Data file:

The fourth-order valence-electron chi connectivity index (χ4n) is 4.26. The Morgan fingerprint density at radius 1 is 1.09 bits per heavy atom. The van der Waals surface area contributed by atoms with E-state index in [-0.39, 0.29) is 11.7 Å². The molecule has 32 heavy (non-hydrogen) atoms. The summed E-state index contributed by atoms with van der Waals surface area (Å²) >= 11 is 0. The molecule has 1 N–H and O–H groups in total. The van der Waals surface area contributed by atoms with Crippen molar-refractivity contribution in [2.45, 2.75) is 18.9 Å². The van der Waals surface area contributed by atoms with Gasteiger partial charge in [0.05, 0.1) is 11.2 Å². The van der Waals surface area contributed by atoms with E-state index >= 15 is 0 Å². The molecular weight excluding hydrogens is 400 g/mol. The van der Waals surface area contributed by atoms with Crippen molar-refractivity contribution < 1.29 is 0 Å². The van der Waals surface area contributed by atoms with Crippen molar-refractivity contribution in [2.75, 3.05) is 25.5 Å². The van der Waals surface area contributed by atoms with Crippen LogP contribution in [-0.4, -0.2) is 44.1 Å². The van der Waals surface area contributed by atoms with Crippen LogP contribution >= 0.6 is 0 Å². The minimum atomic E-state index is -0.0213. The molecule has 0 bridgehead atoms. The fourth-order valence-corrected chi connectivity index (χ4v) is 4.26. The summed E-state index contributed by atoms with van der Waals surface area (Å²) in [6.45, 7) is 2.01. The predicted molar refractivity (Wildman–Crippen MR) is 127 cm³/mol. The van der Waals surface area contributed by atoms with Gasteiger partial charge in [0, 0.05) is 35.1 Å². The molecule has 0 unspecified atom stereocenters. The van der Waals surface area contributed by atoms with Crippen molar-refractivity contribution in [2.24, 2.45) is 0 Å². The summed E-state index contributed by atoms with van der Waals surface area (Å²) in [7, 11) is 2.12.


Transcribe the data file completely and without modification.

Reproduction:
The fourth-order valence-electron chi connectivity index (χ4n) is 4.26. The Morgan fingerprint density at radius 1 is 1.09 bits per heavy atom. The van der Waals surface area contributed by atoms with E-state index in [-0.39, 0.29) is 11.7 Å². The molecule has 32 heavy (non-hydrogen) atoms. The summed E-state index contributed by atoms with van der Waals surface area (Å²) >= 11 is 0. The molecule has 1 N–H and O–H groups in total. The van der Waals surface area contributed by atoms with Crippen molar-refractivity contribution in [2.45, 2.75) is 18.9 Å². The van der Waals surface area contributed by atoms with Gasteiger partial charge in [0.05, 0.1) is 11.2 Å². The van der Waals surface area contributed by atoms with E-state index >= 15 is 0 Å². The molecular weight excluding hydrogens is 400 g/mol. The van der Waals surface area contributed by atoms with Crippen molar-refractivity contribution < 1.29 is 0 Å². The van der Waals surface area contributed by atoms with Crippen molar-refractivity contribution in [2.75, 3.05) is 25.5 Å². The van der Waals surface area contributed by atoms with Crippen LogP contribution in [-0.4, -0.2) is 44.1 Å². The van der Waals surface area contributed by atoms with Crippen LogP contribution >= 0.6 is 0 Å². The minimum atomic E-state index is -0.0213. The molecule has 0 bridgehead atoms. The fourth-order valence-corrected chi connectivity index (χ4v) is 4.26. The summed E-state index contributed by atoms with van der Waals surface area (Å²) in [6.45, 7) is 2.01. The predicted molar refractivity (Wildman–Crippen MR) is 127 cm³/mol. The van der Waals surface area contributed by atoms with Gasteiger partial charge in [0, 0.05) is 35.1 Å². The molecule has 0 unspecified atom stereocenters. The van der Waals surface area contributed by atoms with Crippen molar-refractivity contribution in [2.24, 2.45) is 0 Å². The summed E-state index contributed by atoms with van der Waals surface area (Å²) in [7, 11) is 2.12.